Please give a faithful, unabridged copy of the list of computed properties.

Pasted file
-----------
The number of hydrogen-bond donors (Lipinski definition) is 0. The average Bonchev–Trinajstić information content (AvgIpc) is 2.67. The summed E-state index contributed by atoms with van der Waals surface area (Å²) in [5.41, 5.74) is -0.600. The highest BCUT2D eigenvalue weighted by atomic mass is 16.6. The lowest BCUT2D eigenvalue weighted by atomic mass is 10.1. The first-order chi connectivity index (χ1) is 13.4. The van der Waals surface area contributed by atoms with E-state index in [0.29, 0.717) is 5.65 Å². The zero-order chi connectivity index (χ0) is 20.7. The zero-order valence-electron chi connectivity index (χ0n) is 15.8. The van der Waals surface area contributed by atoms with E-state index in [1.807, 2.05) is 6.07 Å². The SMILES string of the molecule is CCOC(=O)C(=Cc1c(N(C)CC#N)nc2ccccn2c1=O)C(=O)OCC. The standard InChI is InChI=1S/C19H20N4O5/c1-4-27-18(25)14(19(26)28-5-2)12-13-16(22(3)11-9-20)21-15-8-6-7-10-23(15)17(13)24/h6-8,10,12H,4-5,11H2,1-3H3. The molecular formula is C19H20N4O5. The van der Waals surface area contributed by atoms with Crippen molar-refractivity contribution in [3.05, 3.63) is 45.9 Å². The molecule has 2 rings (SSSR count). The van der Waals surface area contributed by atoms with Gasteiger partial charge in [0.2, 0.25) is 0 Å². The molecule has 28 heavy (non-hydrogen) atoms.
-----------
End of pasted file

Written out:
The number of hydrogen-bond donors (Lipinski definition) is 0. The average Bonchev–Trinajstić information content (AvgIpc) is 2.67. The summed E-state index contributed by atoms with van der Waals surface area (Å²) in [5.41, 5.74) is -0.600. The highest BCUT2D eigenvalue weighted by atomic mass is 16.6. The lowest BCUT2D eigenvalue weighted by atomic mass is 10.1. The first-order chi connectivity index (χ1) is 13.4. The van der Waals surface area contributed by atoms with E-state index in [0.29, 0.717) is 5.65 Å². The zero-order chi connectivity index (χ0) is 20.7. The zero-order valence-electron chi connectivity index (χ0n) is 15.8. The van der Waals surface area contributed by atoms with E-state index in [1.807, 2.05) is 6.07 Å². The SMILES string of the molecule is CCOC(=O)C(=Cc1c(N(C)CC#N)nc2ccccn2c1=O)C(=O)OCC. The standard InChI is InChI=1S/C19H20N4O5/c1-4-27-18(25)14(19(26)28-5-2)12-13-16(22(3)11-9-20)21-15-8-6-7-10-23(15)17(13)24/h6-8,10,12H,4-5,11H2,1-3H3. The molecular formula is C19H20N4O5. The van der Waals surface area contributed by atoms with Crippen molar-refractivity contribution in [3.05, 3.63) is 45.9 Å². The molecule has 2 rings (SSSR count). The van der Waals surface area contributed by atoms with Gasteiger partial charge in [0.2, 0.25) is 0 Å². The molecule has 28 heavy (non-hydrogen) atoms.